The RIM-174/SM-6 (Standard ERAM) long-range anti-aircraft guided missile is used as an anti-aircraft defense against cruise missiles, aircraft, helicopters and unmanned aerial vehicles, day and night in all weather conditions.
RIM-174/SM-6 ERAM (Extended Range Active Missile) is a development of the family of missiles RIM-156 SM-2ER.
The RIM-174 has been under development since 2005 by Raytheon. Tests of the rocket began in 2007, and in 2009 started pre-production. The first missile was delivered to the U.S. Navy in April 2011. In November 2013, the SM-6 missile reached initial operational readiness. The first serial missile, designated SM-6 Block I, entered the Navy in April 2015.
The US Navy plans to deploy 1,800 SM-6 missiles.
The main features of SM-6 that distinguish it from SM-2 are: a new larger diameter engine, an upgraded control system with an active semi-active radar homing head and protected data line, an upgraded shrapnel-flagged warhead. The flight range of SM-6 has been significantly increased.
The missile is part of the DDG 51 Arleigh Burke destroyers and CG 47 Ticonderoga cruisers equipped with the AEGIS weapon system, as well as ships of promising projects. SM-6 is one of the key components of the U.S. Navy's forward-looking concept entitled "Naval Integrated Fire Control-Counter Air (NIFC-CA).
According to the published information, SM-6 missile has certain capabilities in the field of tactical missile defense and is capable of intercepting missiles and warheads of small and medium range ballistic missiles. The U.S. Navy project to use SM-6 as part of the missile defense system was designated SBT (Sea-Based Terminal). The initial version of this system - SBT Increment 1 - was to enter into service in 2016, upgraded SBT Increment 2 - in 2018. As part of SBT it is planned to use the improved missile SM-6 Dual-1, providing long-range interception of aerodynamic and ballistic targets. SM-6 Dual-1 is equipped with a more powerful processor to solve the task of intercepting warheads of ballistic missiles in the upper atmosphere at extreme speeds.
In February 2016, the U.S. Department of Defense confirmed information on the development of a version of SM-6-based anti-ship supersonic missile with a range of more than 200 nautical miles (more than 370 km). The cost of the program was $2.9 billion.
Like the entire Standard rocket family, the SM-6 rocket is designed according to the normal aerodynamic scheme and has ultra-low elongation wings and a block of all-twist opening aerodynamic rudders at the tail end.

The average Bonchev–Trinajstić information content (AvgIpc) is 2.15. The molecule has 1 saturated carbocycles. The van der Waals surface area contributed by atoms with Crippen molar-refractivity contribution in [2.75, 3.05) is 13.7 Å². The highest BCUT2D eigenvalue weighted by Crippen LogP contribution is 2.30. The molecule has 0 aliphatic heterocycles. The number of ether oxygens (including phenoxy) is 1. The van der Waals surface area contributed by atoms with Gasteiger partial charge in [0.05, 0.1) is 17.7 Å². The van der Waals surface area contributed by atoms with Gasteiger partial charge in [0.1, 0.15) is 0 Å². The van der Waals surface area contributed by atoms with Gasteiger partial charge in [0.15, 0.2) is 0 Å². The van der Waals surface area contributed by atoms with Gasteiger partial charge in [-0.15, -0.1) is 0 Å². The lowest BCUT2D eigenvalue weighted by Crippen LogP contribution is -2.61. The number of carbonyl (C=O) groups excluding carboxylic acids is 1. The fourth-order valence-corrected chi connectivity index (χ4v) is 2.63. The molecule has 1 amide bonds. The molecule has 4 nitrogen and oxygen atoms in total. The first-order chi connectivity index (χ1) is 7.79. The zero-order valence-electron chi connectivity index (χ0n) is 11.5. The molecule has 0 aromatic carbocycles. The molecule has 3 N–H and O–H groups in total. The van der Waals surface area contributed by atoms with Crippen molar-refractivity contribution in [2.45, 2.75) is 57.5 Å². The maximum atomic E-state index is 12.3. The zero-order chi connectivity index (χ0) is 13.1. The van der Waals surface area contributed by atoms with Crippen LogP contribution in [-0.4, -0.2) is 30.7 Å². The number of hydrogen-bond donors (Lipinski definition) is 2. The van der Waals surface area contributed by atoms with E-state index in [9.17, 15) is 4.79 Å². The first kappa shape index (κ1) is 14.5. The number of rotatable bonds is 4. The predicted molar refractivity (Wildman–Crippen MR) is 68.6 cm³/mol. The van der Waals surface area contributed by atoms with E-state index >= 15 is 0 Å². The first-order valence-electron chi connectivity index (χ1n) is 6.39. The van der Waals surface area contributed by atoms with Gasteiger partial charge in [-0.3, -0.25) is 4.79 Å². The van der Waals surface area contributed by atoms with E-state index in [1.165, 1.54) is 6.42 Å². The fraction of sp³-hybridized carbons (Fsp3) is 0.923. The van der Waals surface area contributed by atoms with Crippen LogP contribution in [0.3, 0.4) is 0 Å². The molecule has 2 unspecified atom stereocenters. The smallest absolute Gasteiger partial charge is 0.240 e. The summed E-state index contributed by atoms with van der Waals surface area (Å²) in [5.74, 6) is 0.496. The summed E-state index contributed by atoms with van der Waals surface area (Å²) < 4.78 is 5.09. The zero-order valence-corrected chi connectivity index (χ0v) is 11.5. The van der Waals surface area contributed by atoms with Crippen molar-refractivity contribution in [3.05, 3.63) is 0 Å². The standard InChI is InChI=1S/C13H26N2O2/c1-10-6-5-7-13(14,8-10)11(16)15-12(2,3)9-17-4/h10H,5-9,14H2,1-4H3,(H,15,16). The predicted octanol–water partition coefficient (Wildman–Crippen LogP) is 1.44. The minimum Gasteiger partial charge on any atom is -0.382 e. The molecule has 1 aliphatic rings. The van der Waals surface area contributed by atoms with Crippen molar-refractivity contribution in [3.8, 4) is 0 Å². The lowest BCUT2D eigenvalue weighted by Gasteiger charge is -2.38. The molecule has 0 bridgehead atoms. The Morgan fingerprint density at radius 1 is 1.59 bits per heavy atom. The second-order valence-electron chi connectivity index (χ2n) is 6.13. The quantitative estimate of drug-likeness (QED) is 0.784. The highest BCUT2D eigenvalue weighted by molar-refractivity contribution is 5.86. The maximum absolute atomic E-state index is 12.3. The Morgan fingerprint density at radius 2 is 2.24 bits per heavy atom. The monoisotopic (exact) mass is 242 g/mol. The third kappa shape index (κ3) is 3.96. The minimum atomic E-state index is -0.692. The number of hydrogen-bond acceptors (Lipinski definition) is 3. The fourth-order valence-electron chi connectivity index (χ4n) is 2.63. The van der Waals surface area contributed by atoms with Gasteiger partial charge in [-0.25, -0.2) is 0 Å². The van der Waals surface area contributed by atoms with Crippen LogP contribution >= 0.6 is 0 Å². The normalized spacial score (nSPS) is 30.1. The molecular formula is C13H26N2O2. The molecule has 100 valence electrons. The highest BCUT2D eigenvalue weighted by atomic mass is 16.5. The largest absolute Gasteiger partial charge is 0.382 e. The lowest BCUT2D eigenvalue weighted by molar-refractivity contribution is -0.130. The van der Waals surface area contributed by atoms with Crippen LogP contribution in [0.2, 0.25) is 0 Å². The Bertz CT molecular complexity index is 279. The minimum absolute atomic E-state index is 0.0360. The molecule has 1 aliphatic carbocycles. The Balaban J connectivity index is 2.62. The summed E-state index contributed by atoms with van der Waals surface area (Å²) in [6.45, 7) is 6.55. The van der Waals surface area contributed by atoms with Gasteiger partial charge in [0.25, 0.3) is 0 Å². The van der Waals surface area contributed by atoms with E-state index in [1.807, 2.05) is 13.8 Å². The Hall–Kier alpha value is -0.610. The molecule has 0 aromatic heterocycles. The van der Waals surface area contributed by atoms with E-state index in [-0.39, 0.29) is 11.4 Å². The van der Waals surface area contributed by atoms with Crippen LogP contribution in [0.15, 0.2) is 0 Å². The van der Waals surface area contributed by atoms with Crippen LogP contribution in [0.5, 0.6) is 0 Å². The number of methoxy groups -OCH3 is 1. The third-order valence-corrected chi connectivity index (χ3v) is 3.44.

SM-6 (see diagram) is equipped with an Mk72 solid propellant launch accelerator with a four-nozzle block. The Mk72 is equipped with a 468 kg mixture fuel charge based on polybutadiene with end hydroxyl groups (HTPB-AP). The traction vector (HTPB-AP) is controlled by the nozzle deflection. Mk104 acceleration and marching engine is a dual-mode, solid fuel. Weight of fuel charge TP-H1205/6 - 360 kg. The body is made of low-alloy steel 300M vacuum melting. The Mk72 and Mk104 engines are developed by the American company Aerojet Rocketdyne and are fully unified with the engines of the SM-3 interceptor rocket.
The SM-6 Block I control system is an inertial system with a data line, complemented by an active semi-active radar homing head (APRHSH). The AIM-120C AMRAAM is based on the homing head of the AIM-120C AMRAAM aircraft missile. The high-protected data transmission line makes it possible to receive target designation from remote radars in real time. Availability of an active APWGN channel ensures the engagement of a wide range of targets, including low-flying ones, beyond the radar coverage of the carrier ship.
The Mk125 fragmentation directional warhead is equipped with an advanced fuse and is optimized to engage low-flying targets. The Mk125 is designed by Aerojet Rocketdyne.
The rocket is launched from the MK 41 vertical launchers of the Aegis system, standard for both destroyers (Arleigh Burke class) and Aegis cruisers, and for advanced U.S. Navy ships.
|The length of the rocket, mm||6550|
|Starter weight, kg||1497|
|Flight range, km||~ 240|
|Flight Speed||over 3.5М|
|Weight of BC Mk-125, kg||115|
|Starter motor Mk72|
|Cartridge weight, kg||712|